|ID||Article Title||Post Date|
||The Crescendo/Encore installer hangs, or crashes the system; occurs most often when run from the Sonnet installer CD.||May-12-09|
||The speed indicated on the G3 or G4 chip on my Sonnet processor upgrade doesn't seem to match the speed of the upgrade I purchased. What's the story?||May-07-09|
|Sonnet sells and guarantees reliable products, as we have for over 20 years. We are always conservative with our customers' machines, and with how we select processors for our many upgrade products. We select processors based on the intended operating environment. Different applications have different cooling systems (heat sinks, fans, etc.), different airflow and different operating temperatures. Every chip has an operating space based on three parameters: speed, heat and voltage. The relationships between these parameters are well known by the chip manufacturers, and are communicated to OEM customers like Sonnet. A few examples are below.|
Note: Despite the inclination to do so, you should never remove the heat sink from a Sonnet upgrade card. Breaking the thermal seal can result in erratic and unreliable performance if the seal is not perfectly re-established. In addition, Sonnet heat sinks are screwed down with a specific sequence and controlled torque. If this is not done correctly, it can result in a warped card, or even a cracked processor die. For these reasons, Sonnet's warranty is void if the heat sink has been removed.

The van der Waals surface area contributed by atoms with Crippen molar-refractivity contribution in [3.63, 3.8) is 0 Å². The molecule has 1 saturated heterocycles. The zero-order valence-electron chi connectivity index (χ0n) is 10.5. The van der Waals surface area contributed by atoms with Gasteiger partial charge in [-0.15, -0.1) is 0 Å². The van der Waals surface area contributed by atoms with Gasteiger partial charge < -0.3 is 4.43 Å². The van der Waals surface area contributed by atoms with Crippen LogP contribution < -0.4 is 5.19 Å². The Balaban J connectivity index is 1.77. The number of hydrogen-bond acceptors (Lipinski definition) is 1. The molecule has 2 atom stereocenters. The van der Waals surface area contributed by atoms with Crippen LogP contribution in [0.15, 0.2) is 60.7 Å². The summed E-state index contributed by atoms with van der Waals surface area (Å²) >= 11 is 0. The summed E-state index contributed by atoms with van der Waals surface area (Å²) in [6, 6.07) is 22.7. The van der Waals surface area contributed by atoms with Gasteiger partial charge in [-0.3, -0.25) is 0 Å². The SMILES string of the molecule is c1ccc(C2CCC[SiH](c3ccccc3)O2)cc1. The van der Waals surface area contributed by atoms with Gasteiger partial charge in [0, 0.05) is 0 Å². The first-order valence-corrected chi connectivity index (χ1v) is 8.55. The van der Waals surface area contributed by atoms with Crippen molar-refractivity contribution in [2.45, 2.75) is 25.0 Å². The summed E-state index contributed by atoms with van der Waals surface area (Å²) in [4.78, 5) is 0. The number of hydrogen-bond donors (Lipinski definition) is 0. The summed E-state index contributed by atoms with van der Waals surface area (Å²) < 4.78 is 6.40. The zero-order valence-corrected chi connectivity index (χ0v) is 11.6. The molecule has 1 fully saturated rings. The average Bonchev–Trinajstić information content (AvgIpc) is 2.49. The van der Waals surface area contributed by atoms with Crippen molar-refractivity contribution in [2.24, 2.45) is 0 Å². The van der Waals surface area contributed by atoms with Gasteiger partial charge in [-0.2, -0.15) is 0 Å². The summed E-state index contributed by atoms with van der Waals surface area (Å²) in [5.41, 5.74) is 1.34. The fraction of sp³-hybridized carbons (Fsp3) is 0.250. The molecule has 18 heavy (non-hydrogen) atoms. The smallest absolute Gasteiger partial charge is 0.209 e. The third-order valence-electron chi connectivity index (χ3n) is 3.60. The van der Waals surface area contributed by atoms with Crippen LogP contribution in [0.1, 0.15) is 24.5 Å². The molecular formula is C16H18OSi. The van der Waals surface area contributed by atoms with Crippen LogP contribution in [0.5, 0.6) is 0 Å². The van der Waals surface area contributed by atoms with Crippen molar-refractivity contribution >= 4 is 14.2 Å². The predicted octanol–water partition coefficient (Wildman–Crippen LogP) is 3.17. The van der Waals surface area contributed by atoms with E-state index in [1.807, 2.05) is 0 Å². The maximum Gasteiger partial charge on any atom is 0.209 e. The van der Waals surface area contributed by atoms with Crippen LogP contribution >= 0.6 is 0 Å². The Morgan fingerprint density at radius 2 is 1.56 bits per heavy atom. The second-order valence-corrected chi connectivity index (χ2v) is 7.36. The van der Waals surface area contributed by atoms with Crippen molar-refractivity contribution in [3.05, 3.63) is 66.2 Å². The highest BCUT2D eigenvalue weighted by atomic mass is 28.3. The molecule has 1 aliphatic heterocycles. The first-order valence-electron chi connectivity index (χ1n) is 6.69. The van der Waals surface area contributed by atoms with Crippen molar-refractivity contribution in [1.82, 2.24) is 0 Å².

Example 1: Desktop Macintosh solutions.
Apple specifies its current desktop models to operate at ambient temperatures up to 35 degrees Centigrade (95 degrees Fahrenheit). A G3 processor (with heat sink and airflow in these desktop systems) runs about 10 degrees C higher than ambient, so the resulting processor chip must run reliably at 35 + 10 = 45 degrees C.